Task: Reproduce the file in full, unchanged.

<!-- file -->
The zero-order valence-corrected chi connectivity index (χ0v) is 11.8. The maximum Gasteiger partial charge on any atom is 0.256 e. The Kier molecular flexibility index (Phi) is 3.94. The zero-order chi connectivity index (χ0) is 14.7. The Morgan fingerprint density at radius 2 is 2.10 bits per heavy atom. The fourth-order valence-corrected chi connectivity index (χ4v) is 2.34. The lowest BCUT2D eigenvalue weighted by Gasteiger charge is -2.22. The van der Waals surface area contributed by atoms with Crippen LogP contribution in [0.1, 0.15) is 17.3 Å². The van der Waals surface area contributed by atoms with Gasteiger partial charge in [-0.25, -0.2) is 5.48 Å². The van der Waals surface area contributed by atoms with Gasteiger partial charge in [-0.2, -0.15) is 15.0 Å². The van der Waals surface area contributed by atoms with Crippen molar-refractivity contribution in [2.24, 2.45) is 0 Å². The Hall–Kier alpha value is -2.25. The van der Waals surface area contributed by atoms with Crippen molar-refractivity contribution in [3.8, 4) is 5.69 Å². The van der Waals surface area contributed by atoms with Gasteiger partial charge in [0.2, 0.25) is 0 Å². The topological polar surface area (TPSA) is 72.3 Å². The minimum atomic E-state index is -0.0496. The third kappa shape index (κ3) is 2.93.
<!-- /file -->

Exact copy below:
The zero-order valence-corrected chi connectivity index (χ0v) is 11.8. The maximum Gasteiger partial charge on any atom is 0.256 e. The Kier molecular flexibility index (Phi) is 3.94. The zero-order chi connectivity index (χ0) is 14.7. The Morgan fingerprint density at radius 2 is 2.10 bits per heavy atom. The fourth-order valence-corrected chi connectivity index (χ4v) is 2.34. The lowest BCUT2D eigenvalue weighted by Gasteiger charge is -2.22. The van der Waals surface area contributed by atoms with Crippen LogP contribution in [0.1, 0.15) is 17.3 Å². The van der Waals surface area contributed by atoms with Gasteiger partial charge in [-0.25, -0.2) is 5.48 Å². The van der Waals surface area contributed by atoms with Gasteiger partial charge in [-0.2, -0.15) is 15.0 Å². The van der Waals surface area contributed by atoms with Crippen molar-refractivity contribution in [2.24, 2.45) is 0 Å². The Hall–Kier alpha value is -2.25. The van der Waals surface area contributed by atoms with Crippen molar-refractivity contribution in [3.8, 4) is 5.69 Å². The van der Waals surface area contributed by atoms with Gasteiger partial charge in [0.2, 0.25) is 0 Å². The topological polar surface area (TPSA) is 72.3 Å². The minimum atomic E-state index is -0.0496. The third kappa shape index (κ3) is 2.93.